State v. Heath

CourtUnited States State Supreme Court of Missouri
Writing for the CourtFox
Citation121 S.W. 149,221 Mo. 565
Decision Date29 June 1909
PartiesSTATE v. HEATH.
121 S.W. 149
221 Mo. 565
STATE
v.
HEATH.
Supreme Court of Missouri, Division No. 2.
June 29, 1909.

1. INDICTMENT AND INFORMATION (§ 189) — OFFENSES INCLUDED IN CHARGE — DEGREES OF HOMICIDE.

An information, charging murder in the first degree, embraces all the lower grades of the offense.

2. INDICTMENT AND INFORMATION (§ 47) — ALLEGATIONS — SUFFICIENCY.

An information charging murder in the first degree need not allege that accused had been afforded a preliminary examination prior to the filing of the information; the statute as to a preliminary examination going merely to the regularity of the preliminary proceedings.

3. HOMICIDE (§ 307) — GRADES OF OFFENSE — EVIDENCE — INSTRUCTIONS.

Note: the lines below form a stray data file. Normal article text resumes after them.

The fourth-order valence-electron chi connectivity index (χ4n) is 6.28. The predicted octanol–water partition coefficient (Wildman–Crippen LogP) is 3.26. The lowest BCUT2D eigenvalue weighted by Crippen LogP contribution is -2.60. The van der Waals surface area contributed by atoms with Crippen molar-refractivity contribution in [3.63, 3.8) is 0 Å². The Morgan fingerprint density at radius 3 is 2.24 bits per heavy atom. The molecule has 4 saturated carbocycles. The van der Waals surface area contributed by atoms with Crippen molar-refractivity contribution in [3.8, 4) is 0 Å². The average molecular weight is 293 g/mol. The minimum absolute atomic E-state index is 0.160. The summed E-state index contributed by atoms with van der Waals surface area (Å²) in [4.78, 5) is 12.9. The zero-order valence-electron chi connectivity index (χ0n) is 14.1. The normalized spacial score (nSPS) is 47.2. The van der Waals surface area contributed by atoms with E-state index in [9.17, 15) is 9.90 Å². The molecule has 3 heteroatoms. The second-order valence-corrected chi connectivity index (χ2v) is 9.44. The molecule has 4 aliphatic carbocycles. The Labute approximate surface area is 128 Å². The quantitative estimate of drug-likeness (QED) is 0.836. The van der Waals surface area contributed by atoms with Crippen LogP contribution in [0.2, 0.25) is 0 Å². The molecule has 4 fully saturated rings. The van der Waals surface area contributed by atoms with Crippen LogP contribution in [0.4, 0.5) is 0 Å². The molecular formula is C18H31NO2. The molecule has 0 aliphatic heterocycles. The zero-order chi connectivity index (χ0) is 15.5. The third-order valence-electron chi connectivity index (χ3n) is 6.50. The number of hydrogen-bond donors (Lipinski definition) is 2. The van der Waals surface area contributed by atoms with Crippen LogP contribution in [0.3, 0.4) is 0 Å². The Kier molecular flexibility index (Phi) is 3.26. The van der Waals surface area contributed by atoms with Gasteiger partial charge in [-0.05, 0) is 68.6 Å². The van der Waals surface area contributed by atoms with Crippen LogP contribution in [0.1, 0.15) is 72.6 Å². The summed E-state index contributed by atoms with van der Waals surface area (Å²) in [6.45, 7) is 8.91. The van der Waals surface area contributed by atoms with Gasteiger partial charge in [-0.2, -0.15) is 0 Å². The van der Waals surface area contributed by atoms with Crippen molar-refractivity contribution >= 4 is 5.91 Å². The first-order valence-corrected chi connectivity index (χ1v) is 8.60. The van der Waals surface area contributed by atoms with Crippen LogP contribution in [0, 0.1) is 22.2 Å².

The court, in a homicide case, must submit the grades of the offense as shown by the testimony of the state and by the testimony of accused, though the testimony of the accused is uncorroborated.

4. HOMICIDE (§ 45) — MANSLAUGHTER — PROVOCATION.

The common-law rule that words of reproach, however grievous, or contemptuous or insulting actions, without any assault on the person, or any trespassing against lands or goods, do not reduce the killing to manslaughter, but that the provocation must consist of personal violence is the law of Missouri.

5. HOMICIDE (§ 309) — MANSLAUGHTER — PROVOCATION.

Where the provocation consists of an assault or personal violence sufficient to arouse the heat of passion necessary to reduce the killing to manslaughter, the issue of manslaughter in the fourth degree must be submitted to the jury.

6. HOMICIDE (§ 271) — MANSLAUGHTER — PROVOCATION.

Whether an assault aroused the heat of passion necessary to reduce the killing to manslaughter is for the jury.

7. HOMICIDE (§ 113) — SELF-DEFENSE.

One voluntarily engaging as the aggressor in a difficulty with another may in good faith withdraw therefrom; and, where he does so, and the latter pursues him, he may defend himself and use necessary force, though he entered into the difficulty with the felonious intent to do the latter some bodily harm.

8. HOMICIDE (§ 300) — SELF-DEFENSE — INSTRUCTIONS.